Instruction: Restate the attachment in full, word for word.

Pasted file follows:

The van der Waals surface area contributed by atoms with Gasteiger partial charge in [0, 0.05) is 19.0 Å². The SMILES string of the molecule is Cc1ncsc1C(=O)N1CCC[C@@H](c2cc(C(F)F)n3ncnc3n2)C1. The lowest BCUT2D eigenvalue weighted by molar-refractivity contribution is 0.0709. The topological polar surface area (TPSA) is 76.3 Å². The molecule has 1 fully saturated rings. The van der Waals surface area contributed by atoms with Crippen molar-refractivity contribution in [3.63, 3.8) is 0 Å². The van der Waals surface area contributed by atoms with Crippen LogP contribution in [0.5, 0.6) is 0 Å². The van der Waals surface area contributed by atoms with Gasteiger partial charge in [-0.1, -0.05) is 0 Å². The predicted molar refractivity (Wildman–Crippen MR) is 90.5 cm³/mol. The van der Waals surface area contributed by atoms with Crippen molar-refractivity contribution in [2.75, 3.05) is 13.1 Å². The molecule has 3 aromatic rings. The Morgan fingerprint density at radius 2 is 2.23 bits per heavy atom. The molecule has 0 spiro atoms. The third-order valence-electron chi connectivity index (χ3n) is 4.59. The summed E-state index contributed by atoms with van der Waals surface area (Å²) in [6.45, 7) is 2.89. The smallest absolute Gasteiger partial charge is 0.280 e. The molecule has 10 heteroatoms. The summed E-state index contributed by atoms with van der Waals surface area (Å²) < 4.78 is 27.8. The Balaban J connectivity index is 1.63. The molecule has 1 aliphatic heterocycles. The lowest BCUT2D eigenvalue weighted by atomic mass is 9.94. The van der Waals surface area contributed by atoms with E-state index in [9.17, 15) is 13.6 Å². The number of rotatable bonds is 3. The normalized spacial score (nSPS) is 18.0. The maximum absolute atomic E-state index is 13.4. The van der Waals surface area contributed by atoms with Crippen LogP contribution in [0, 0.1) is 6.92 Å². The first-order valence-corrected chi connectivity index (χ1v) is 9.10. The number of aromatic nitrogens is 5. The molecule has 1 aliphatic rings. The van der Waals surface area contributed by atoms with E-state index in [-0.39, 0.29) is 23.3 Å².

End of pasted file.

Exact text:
The van der Waals surface area contributed by atoms with Gasteiger partial charge in [0, 0.05) is 19.0 Å². The SMILES string of the molecule is Cc1ncsc1C(=O)N1CCC[C@@H](c2cc(C(F)F)n3ncnc3n2)C1. The lowest BCUT2D eigenvalue weighted by molar-refractivity contribution is 0.0709. The topological polar surface area (TPSA) is 76.3 Å². The molecule has 1 fully saturated rings. The van der Waals surface area contributed by atoms with Crippen molar-refractivity contribution in [3.63, 3.8) is 0 Å². The van der Waals surface area contributed by atoms with Crippen LogP contribution in [0.5, 0.6) is 0 Å². The van der Waals surface area contributed by atoms with Gasteiger partial charge in [-0.1, -0.05) is 0 Å². The predicted molar refractivity (Wildman–Crippen MR) is 90.5 cm³/mol. The van der Waals surface area contributed by atoms with Crippen molar-refractivity contribution in [2.75, 3.05) is 13.1 Å². The molecule has 3 aromatic rings. The Morgan fingerprint density at radius 2 is 2.23 bits per heavy atom. The molecule has 0 spiro atoms. The third-order valence-electron chi connectivity index (χ3n) is 4.59. The summed E-state index contributed by atoms with van der Waals surface area (Å²) in [6.45, 7) is 2.89. The smallest absolute Gasteiger partial charge is 0.280 e. The molecule has 10 heteroatoms. The summed E-state index contributed by atoms with van der Waals surface area (Å²) < 4.78 is 27.8. The Balaban J connectivity index is 1.63. The molecule has 1 aliphatic heterocycles. The lowest BCUT2D eigenvalue weighted by atomic mass is 9.94. The van der Waals surface area contributed by atoms with E-state index in [9.17, 15) is 13.6 Å². The number of rotatable bonds is 3. The normalized spacial score (nSPS) is 18.0. The maximum absolute atomic E-state index is 13.4. The van der Waals surface area contributed by atoms with Crippen LogP contribution in [0, 0.1) is 6.92 Å². The first-order valence-corrected chi connectivity index (χ1v) is 9.10. The number of aromatic nitrogens is 5. The molecule has 1 aliphatic rings. The van der Waals surface area contributed by atoms with E-state index in [-0.39, 0.29) is 23.3 Å².